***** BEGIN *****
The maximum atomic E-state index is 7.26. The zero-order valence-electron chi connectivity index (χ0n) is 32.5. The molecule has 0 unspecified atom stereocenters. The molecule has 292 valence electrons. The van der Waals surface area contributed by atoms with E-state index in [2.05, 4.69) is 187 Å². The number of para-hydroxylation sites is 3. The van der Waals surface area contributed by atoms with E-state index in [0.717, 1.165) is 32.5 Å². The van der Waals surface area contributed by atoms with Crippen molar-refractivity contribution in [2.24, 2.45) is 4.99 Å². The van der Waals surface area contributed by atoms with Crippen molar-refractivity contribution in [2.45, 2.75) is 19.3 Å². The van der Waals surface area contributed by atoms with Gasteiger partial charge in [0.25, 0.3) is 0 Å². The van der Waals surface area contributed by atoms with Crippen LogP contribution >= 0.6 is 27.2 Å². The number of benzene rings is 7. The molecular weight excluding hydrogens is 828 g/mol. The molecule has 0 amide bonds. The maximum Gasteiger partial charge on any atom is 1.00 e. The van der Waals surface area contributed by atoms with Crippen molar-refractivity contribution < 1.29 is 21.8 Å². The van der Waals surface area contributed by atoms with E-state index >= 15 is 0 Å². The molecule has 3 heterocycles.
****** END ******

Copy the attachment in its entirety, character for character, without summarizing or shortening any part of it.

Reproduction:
The maximum atomic E-state index is 7.26. The zero-order valence-electron chi connectivity index (χ0n) is 32.5. The molecule has 0 unspecified atom stereocenters. The molecule has 292 valence electrons. The van der Waals surface area contributed by atoms with E-state index in [2.05, 4.69) is 187 Å². The number of para-hydroxylation sites is 3. The van der Waals surface area contributed by atoms with E-state index in [0.717, 1.165) is 32.5 Å². The van der Waals surface area contributed by atoms with Crippen molar-refractivity contribution in [2.24, 2.45) is 4.99 Å². The van der Waals surface area contributed by atoms with Crippen molar-refractivity contribution in [2.45, 2.75) is 19.3 Å². The van der Waals surface area contributed by atoms with Gasteiger partial charge in [0.25, 0.3) is 0 Å². The van der Waals surface area contributed by atoms with Crippen LogP contribution >= 0.6 is 27.2 Å². The number of benzene rings is 7. The molecular weight excluding hydrogens is 828 g/mol. The molecule has 0 amide bonds. The maximum Gasteiger partial charge on any atom is 1.00 e. The van der Waals surface area contributed by atoms with Crippen molar-refractivity contribution < 1.29 is 21.8 Å². The van der Waals surface area contributed by atoms with E-state index >= 15 is 0 Å². The molecule has 3 heterocycles.